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Floating solar plants may lose viability in India due to cost pressure

Floating solar plants may lose viability in India due to cost pressure


Limited domestic availability of floats is a big challenge and the industry has to depend on European or Chinese suppliers

Efforts from state governments such as those of Maharashtra and Uttar Pradesh to develop floating solar plants might hit the financial-viability hurdle.

Industry officials said that non-availability of the primary float structure in India make these projects an expensive option.

Companies like JSW Energy have been planning to get into this business, while the Tatas and NTPC have already done pilots. Limited domestic availability of floats, however, is a big challenge. The industry has to depend on European or Chinese suppliers, which is not cost effective.

The differential between a ground-mounted and a floating solar project does not make it viable in terms of product pricing, said Sharad Mahendra, executive vice-president for JSW Energy. The company has plans to set up a combined floating solar capacity of 250 Mw across various locations.

In June, the Maharashtra government said that it had set up a committee for the development of a floating solar plant. Uttar Pradesh was another state where the process to call for bids to develop a similar solar capacity on the Rihand dam was underway. These plans, however, might hit the financial-viability roadblock.

Floating solar plants are considered an alternate option to tackle land availability issues. The concept involves setting up solar panels on floats placed on dams, lakes and similar water bodies.

However, the indigenous production of floats, which substitutes land in a floating solar power set-up, at present, is minimal.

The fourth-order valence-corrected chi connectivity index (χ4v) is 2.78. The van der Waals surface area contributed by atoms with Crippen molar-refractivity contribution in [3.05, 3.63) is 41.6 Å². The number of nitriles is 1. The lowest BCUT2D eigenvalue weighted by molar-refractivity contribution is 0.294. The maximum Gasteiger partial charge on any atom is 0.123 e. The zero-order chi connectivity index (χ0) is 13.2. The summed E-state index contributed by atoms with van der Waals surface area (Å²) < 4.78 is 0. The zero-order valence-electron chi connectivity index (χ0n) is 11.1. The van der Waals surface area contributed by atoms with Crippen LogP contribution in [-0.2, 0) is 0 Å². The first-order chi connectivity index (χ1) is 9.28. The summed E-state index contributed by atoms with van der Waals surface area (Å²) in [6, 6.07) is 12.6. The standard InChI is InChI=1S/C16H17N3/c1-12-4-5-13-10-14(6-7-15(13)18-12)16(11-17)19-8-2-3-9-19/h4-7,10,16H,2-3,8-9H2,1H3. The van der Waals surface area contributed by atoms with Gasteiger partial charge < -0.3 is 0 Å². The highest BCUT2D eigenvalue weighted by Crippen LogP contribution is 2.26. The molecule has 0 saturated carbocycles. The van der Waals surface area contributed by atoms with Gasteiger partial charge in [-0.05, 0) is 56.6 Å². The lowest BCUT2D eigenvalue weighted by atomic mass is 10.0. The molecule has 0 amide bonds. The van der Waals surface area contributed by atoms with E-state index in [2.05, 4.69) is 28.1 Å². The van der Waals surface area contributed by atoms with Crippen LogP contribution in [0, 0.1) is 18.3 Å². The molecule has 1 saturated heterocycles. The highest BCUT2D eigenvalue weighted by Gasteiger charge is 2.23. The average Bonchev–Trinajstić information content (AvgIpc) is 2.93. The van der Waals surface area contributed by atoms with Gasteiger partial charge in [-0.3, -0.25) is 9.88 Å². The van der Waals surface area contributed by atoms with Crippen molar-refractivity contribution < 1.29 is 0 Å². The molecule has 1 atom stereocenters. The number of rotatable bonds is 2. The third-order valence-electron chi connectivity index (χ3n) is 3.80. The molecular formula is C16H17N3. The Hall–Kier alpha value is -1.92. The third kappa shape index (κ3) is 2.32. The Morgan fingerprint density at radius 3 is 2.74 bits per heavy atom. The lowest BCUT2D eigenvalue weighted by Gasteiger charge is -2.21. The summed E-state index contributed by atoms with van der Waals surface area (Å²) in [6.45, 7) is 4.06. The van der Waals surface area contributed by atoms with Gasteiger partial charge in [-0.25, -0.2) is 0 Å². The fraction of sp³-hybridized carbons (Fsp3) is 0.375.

In addition to the cost of imported floats, the logistic costs involved in transporting them to India are seen as a bigger challenge. “Float manufacturing has not yet started in India; the cost of logistics is an issue. We are technically importing air, as floats do not take up weight but take up a lot of space in transportation,” said Anmol Jaggi, director for Gensol Group. The group is currently consulting Maharashtra’s state power generation company for setting up 250 Mw of floating solar capacity.

Jaggi pointed out that the transportation space taken for 100 Kw of modules is equal to what is needed to transport 20 Kw of floats.

The country is yet to see bids submitted for a floating solar plant from potential power companies. “We should have more clarity on the price bids in the next few months,” Mahendra added.

JSW Energy will join the list of power producers like NTPC and Tata Power that have already experimented with floating solar. According to Tata Power’s website, a 13.5 Kw pilot unit has been developed in which sunrays are concentrated on PV cells and the assembly floats on Walwhan lake in Maharashtra

in order to cool the cells.

The pilot project is currently under evaluation. NTPC has set up a 100 Kw floating solar plant — the largest single-location floating solar capacity in India — in Kerala’s Kayamkulam district.

There are a couple of foreign manufacturers looking to set up float manufacturing capacity in India. Industry sources added that once floats were available in India and matched demand, the cost for one unit was expected to fall to sub-Rs 3 level — which is still higher compared to ground-mounted solar.

Source: business-standard
Anand Gupta Editor - EQ Int'l Media Network


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